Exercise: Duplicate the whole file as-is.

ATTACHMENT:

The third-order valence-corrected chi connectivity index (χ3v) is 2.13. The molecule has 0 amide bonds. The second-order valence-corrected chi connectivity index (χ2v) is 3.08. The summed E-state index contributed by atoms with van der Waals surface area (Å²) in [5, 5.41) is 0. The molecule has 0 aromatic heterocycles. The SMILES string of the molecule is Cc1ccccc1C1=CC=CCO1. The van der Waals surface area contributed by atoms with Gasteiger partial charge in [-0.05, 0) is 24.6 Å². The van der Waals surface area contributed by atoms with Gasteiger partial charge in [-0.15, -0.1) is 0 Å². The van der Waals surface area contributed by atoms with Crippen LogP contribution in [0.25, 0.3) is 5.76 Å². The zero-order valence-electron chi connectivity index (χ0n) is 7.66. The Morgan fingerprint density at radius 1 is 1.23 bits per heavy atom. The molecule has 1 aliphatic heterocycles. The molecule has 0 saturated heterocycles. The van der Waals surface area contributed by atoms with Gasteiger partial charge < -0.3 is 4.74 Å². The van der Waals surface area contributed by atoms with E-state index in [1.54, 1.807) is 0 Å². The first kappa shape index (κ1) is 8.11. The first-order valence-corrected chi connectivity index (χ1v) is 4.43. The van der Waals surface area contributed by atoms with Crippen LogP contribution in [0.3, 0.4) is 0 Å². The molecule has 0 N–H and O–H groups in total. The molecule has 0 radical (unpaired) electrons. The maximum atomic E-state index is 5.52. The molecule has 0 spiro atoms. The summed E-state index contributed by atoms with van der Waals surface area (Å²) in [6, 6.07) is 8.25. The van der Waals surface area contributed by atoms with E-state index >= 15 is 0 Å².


The third-order valence-corrected chi connectivity index (χ3v) is 2.13. The molecule has 0 amide bonds. The second-order valence-corrected chi connectivity index (χ2v) is 3.08. The summed E-state index contributed by atoms with van der Waals surface area (Å²) in [5, 5.41) is 0. The molecule has 0 aromatic heterocycles. The SMILES string of the molecule is Cc1ccccc1C1=CC=CCO1. The van der Waals surface area contributed by atoms with Gasteiger partial charge in [-0.05, 0) is 24.6 Å². The van der Waals surface area contributed by atoms with Gasteiger partial charge in [-0.15, -0.1) is 0 Å². The van der Waals surface area contributed by atoms with Crippen LogP contribution in [0.25, 0.3) is 5.76 Å². The zero-order valence-electron chi connectivity index (χ0n) is 7.66. The Morgan fingerprint density at radius 1 is 1.23 bits per heavy atom. The molecule has 1 aliphatic heterocycles. The molecule has 0 saturated heterocycles. The van der Waals surface area contributed by atoms with Gasteiger partial charge < -0.3 is 4.74 Å². The van der Waals surface area contributed by atoms with E-state index in [1.54, 1.807) is 0 Å². The first kappa shape index (κ1) is 8.11. The first-order valence-corrected chi connectivity index (χ1v) is 4.43. The van der Waals surface area contributed by atoms with Crippen LogP contribution in [0.3, 0.4) is 0 Å². The molecule has 0 N–H and O–H groups in total. The molecule has 0 radical (unpaired) electrons. The maximum atomic E-state index is 5.52. The molecule has 0 spiro atoms. The summed E-state index contributed by atoms with van der Waals surface area (Å²) in [6, 6.07) is 8.25. The van der Waals surface area contributed by atoms with E-state index >= 15 is 0 Å².